Equal footing

Access to the stock market has never been easier in SA

Equal footing

I think I can safely assume that if you are reading this column, it’s because you’re already invested in equities and recognise that the stock exchange is a sure-fire way to amass wealth, or a degree of wealth anyway. You will also know that the bulk of investing in SA is via institutional rather than retail investing, and that those who do invest for their own account are generally older, wealthier, more educated and, probably, whiter folks. But this is changing.

While it has been changing slowly for years, the lockdown has accelerated the pace. More than ever, South Africans of all ages, races and social statuses are taking more interest in the stock market. They’re interested in savings and financial freedom, and they’re prepared to play the long game. This is reflected in a myriad dedicated media platforms and financial blogs, which all contribute to an ongoing conversation that aims to provide investment information in an accessible way.

Apart from established trading platforms such as Standard Bank and FNB, it is arguably companies such as SatrixNow, etfSA, Coreshares and EasyEquities that have democratised investing. SatrixNow, for instance, has grown its investor base to more than 70 000 direct clients, of whom 50% are under the age of 40, and 27% under 56. There is also a growing interest among women investors – 43% of SatrixNow investors are female.

The 10-year-old EtfSA calls itself ‘the home of ETFs’ and attracts a diverse client base, including many stokvels. And Easy Equities has amassed more than 250 000 clients in six years – most of whom are under 35, which is quite remarkable in a small market such as SA. Easy Equities recently entered into a partnership with Capitec. Gerrie Fourie, CEO of Capitec said that while lower-income people don’t usually invest in equities, the bank has noticed a clear interest from its younger clients.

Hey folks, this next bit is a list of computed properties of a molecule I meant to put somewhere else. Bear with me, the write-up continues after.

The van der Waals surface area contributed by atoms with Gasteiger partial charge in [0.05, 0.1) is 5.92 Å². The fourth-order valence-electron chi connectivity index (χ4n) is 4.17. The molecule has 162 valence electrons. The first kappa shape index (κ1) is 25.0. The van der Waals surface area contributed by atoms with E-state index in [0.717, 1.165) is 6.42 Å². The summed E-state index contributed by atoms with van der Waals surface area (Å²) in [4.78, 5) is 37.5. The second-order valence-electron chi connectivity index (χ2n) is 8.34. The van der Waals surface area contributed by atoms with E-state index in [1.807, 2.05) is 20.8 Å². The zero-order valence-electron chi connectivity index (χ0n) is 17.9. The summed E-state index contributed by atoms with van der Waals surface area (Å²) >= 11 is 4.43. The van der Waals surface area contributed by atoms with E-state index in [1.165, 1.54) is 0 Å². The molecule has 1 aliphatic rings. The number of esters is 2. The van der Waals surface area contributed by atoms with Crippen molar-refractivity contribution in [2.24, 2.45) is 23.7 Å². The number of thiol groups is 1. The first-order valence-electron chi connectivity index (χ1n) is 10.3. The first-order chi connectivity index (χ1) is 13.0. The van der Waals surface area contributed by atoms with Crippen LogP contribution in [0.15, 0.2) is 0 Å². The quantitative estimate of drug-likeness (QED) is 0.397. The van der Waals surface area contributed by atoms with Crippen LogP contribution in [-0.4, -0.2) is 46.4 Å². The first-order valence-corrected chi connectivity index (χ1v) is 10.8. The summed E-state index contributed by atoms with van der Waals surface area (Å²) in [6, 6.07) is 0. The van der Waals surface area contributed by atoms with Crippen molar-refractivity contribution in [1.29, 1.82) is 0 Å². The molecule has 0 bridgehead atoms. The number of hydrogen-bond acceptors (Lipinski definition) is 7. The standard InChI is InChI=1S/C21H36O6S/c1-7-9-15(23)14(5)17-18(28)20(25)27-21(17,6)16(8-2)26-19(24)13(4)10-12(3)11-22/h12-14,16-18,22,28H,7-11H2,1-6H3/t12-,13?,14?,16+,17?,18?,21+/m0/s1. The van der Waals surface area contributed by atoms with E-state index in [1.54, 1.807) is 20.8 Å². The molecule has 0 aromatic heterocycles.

Underpinning much of this growth is the development of the ETF or passive-investment market, which makes investing simpler and cheaper. The JSE’s Adèle Hattingh, Manager of Business Development and Exchange Traded Products, tells me that the exchange’s ETF market cap has breached the R100 billion mark (including retail and institutional investors).

Supporting this growth is the adoption of tax-free savings accounts, which have risen from 23 854 in October 2017 to 86 006 in September 2020. Of course, in the context of R4 trillion of SA assets under management, R100 billion is tiny. But considering the industry has achieved a CAGR of 20%, it won’t remain tiny for long. There are now 78 different ETFs – ranging from local and global equity and debt, to property and commodities.

The first ESG-focused ETFs listed on the JSE recently, allowing investors to align their responsible investment philosophy with their investment choices. With the wide range of offshore ETFs trading in rands on the JSE, savvier investors are building globally diversified portfolios using JSE-listed securities.

Why is all of this notable or noteworthy? There are two things are worth noting. Firstly, while we still have a long way to go to reduce inequality in this country, the more people who have a stake in the financial well-being of SA Inc the better. And while millions are exposed to the stock market via pension funds, owning individual stocks has a crucial effect on people’s attitudes to politics, financial decisions and cultural identification.

So yes, we’re talking about a small retail investor base, but if equity participation continues to grow across society, the long-term impact on markets, the economy and society could be profound. And secondly, while individual stock holders may never have the influence of institutions, younger investors are not afraid to voice their opinions and could lend vital support to institutional investors who can no longer be relied upon to rubber-stamp board decisions. These are positive changes and we should welcome them.

By Sasha Planting